Talk about an emotional roller coaster.
A Girl Scout council in Western Washington was thrilled to receive a $100,000 donation -- a sum that could have sent 500 disadvantaged scouts to camp -- except for one catch: The donor stipulated that the money should not be spent on transgender scouts -- a problem for the organization whose national leadership announced a new, non-discrimination policy in May.
“If a girl is recognized by her family, school and community as a girl and lives culturally as a girl, Girl Scouts is an organization that can serve her in a setting that is both emotionally and physically safe,” Andrea Bastiani Archibald, Chief Girl Expert for the Girl Scouts, wrote in a statement.
In late May, just as Caitlyn Jenner’s gender transition played out in the public eye, the Queen Anne offices of the Girl Scouts of Western Washington got a note from a donor saying: “Please guarantee that our gift will not be used to support transgender girls. If you can’t, please return the money.”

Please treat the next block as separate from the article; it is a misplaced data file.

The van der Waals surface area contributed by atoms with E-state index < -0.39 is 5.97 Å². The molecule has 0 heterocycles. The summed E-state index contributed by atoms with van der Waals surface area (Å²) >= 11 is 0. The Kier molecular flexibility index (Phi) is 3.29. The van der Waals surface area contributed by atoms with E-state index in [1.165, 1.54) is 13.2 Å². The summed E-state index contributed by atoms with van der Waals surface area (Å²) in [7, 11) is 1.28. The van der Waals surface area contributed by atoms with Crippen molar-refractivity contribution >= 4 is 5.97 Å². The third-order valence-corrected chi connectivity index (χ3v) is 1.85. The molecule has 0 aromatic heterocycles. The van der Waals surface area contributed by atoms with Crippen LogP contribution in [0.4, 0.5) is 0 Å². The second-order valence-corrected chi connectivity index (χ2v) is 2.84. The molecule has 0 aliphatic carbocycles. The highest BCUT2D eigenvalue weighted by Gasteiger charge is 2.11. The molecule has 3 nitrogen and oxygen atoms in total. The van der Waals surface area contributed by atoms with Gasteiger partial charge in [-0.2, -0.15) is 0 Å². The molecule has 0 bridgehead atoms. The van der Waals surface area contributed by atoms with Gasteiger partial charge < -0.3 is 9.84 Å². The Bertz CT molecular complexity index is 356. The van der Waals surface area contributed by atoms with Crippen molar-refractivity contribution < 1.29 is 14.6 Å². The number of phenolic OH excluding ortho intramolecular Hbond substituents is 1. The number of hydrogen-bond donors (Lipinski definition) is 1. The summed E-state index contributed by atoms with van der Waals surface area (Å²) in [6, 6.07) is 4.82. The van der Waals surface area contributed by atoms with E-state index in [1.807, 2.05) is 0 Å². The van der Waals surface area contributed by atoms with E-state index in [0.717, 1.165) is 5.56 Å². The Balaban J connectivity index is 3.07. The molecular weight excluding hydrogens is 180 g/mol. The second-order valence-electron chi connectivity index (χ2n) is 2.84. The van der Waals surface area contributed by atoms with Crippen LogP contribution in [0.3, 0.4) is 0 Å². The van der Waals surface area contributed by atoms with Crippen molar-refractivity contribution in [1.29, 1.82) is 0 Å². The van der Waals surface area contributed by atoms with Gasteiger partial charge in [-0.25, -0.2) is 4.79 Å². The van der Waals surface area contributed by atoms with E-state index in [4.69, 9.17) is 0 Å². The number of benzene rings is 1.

Council CEO Megan Ferland elected not to name the donor, citing privacy concerns, but she told Seattle Met that the relationship between the organization and the donor is “complex.”
Ferland said that while the request made her “very sad,” she decided to return the money. “Girl Scouts is for every girl,” she says. “And every girl should have the opportunity to be a Girl Scout if she wants to.”
Always resourceful, the scouts found another way to raise the money. They launched an IndieGoGo campaign to match the amount -- and they succeeded, surpassing their goal, raising $193,108 in just one day. “Thank you for sending the loud and clear message that Girl Scouts is for EVERY girl!” their fundraising site reads.
It wasn't the first time Ferland has had to stand up for the Scout's policy of inclusivity. After a 7 year-old was denied entry to a Denver troop over her gender identity, Ferland made a public statement welcoming transgender girls into the organization.